Wind power involves turning energy from the wind into other forms of useful energy.
Wind power can be harnessed in a number of different ways. For example, windmills create mechanical energy, sails move boats and wind turbines generate electricity.
Windmills have been around for a long time, they were used in Persia (Iran) as far back as 200 B.C.
Wind energy is clean and renewable.
Large groups of wind turbines are called wind farms.
Around 80 different countries use wind power to generate electricity commercially (as of 2009).
In 1997 wind power generated only 0.1% of the world’s electricity, this increased to 1.5% in 2008 and 2.5% in 2010.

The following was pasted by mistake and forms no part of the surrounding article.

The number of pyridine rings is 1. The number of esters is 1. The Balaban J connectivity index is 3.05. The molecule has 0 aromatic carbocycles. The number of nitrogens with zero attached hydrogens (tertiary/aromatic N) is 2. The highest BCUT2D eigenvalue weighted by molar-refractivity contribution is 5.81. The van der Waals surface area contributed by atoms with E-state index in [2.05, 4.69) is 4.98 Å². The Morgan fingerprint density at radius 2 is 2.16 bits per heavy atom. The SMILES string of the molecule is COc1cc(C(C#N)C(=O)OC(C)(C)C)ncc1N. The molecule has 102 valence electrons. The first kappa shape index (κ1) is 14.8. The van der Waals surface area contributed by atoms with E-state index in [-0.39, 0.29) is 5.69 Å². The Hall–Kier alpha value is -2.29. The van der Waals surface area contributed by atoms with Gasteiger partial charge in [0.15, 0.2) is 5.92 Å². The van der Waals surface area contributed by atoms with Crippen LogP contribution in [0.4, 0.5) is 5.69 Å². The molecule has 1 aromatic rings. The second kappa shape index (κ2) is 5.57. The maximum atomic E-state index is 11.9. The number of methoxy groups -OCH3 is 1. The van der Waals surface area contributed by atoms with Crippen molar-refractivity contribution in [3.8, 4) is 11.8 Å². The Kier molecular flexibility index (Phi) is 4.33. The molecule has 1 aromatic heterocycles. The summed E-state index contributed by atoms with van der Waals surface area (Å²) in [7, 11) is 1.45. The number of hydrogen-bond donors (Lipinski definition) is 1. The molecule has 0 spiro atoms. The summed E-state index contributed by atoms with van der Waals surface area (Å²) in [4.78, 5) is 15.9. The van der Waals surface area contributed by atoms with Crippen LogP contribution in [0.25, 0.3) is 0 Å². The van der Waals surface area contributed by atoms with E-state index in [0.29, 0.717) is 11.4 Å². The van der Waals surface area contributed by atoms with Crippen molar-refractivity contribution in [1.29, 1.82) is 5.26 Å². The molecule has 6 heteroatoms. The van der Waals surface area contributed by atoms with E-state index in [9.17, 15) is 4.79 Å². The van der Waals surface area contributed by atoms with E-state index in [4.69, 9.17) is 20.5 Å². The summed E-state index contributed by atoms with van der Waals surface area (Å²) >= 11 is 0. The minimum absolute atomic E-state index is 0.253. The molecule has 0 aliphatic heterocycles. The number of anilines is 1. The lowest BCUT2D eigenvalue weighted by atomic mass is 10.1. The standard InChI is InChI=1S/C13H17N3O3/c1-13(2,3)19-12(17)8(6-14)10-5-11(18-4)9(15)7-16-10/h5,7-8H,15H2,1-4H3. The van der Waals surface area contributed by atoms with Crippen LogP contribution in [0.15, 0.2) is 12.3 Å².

In some countries such as Denmark and Portugal, wind power contributes around 20% of the total electricity production.
The large blades of wind turbines can interfere with some radar systems used by weather stations or air traffic controls, at times being mistaken for planes or various weather patterns.
Smaller turbines are sometimes used to charge batteries or as backup power in caravans and sailing ships.
Modern wind turbines usually have 3 blades which can reach speeds at the tip of over 320 kph (200 mph).
The tips of large wind turbines can reach heights up to 200 m (650ft).
Wind turbines can even be installed offshore on floating structures, sending the electricity generated back to land with the help of undersea cables.